Group shot MbD symposium

The Medicine by Design symposium is an annual event celebrating regenerative medicine in the Medicine by Design community and beyond. (Photo of 2019 symposium by Neil Ta.)

Please visit the symposium web page to learn more about or register for Medicine by Design’s 7th Annual Symposium.

The future of regenerative medicine is driven by important and challenging questions.

On Dec. 8, through presentations by regenerative medicine leaders, the Medicine by Design symposium will explore some of these questions: Can we use synthetic biology to create tissues that outperform nature? What do we learn from physics and new technologies that deconstruct cell identity? How do we translate epigenetics into therapies? And how do we develop cell therapies that are accessible and affordable to all?

“The annual symposium gives us the opportunity to bring together leading minds in regenerative medicine not only from the Medicine by Design community in Toronto, but from influential institutions in the U.S. as well,” says Michael Sefton, who is the scientific director of Medicine by Design.

“This year, the symposium’s theme is ‘Grand Questions in Regenerative Medicine.’ We will explore some of the intriguing questions in regenerative medicine, through presentations that aim to inspire new ideas and collaborations,” adds Sefton, who is also a University Professor at the Institute of Biomedical Engineering and the Department of Chemical Engineering & Applied Chemistry, University of Toronto (U of T).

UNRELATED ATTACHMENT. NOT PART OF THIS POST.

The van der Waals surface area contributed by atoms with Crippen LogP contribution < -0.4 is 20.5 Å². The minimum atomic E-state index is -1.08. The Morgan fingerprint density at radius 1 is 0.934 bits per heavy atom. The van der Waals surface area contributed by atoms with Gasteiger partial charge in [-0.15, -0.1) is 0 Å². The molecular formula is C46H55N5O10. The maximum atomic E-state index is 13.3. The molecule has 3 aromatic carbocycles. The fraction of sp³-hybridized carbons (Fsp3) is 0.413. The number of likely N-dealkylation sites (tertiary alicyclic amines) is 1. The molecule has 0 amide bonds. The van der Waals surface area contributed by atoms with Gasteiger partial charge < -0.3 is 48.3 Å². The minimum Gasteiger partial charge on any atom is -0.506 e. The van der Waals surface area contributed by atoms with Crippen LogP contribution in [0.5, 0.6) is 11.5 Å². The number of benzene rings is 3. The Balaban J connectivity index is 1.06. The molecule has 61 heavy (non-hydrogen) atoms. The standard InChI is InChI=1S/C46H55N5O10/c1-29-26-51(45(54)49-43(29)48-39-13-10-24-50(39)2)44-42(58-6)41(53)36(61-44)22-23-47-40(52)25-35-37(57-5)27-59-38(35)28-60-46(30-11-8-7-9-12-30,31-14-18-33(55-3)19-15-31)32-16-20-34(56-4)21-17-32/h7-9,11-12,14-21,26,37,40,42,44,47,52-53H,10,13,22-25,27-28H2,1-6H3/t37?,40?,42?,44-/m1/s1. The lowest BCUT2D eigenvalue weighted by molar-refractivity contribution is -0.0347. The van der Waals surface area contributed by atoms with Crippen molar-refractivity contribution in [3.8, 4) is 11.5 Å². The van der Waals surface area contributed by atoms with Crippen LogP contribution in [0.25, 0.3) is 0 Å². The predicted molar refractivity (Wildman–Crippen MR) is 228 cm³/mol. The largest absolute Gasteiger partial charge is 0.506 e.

Held at the MaRS Auditorium (101 College St., Toronto), the symposium will be in-person for the first time since 2019. The all-day event will also feature a trainee poster competition that showcases work from Medicine by Design-funded labs.

The symposium will feature talks by regenerative medicine experts who are performing cutting-edge research that is defining the future of human health.

Medicine by Design will welcome the following slate of external speakers:

  • Thomas Rando is the director of the Broad Stem Cell Research Center at the University of California Los Angeles, where he is also a professor in the Department of Neurology and Molecular, Cell, and Developmental Biology. His lab focuses on muscle stem cell biology, muscle stem cell aging, muscular dystrophies, tissue engineering and basic muscle cell biology.
  • Samantha Morris is an associate professor in the Department of Developmental Biology and Genetics at Washington University in St. Louis. The Morris lab focuses on cell reprogramming and single cell biology.
  • Cliona Rooney’s lab at Baylor College of Medicine is focused on improving immunotherapies for virus-associated diseases and malignancies using cytotoxic T lymphocytes (CTLs). Rooney is a professor in the Departments of Pediatrics, Molecular Virology and Microbiology, and Pathology and is the director of Translational Research Laboratories of the Center for Cell and Gene Therapy in Houston.
  • Karmella Haynes is an assistant professor at the Wallace H. Coulter Department of Biomedical Engineering at Georgia Tech and Emory University in Atlanta. The Haynes lab uses gene and protein engineering to create new epigenetic machinery that regulates DNA at will.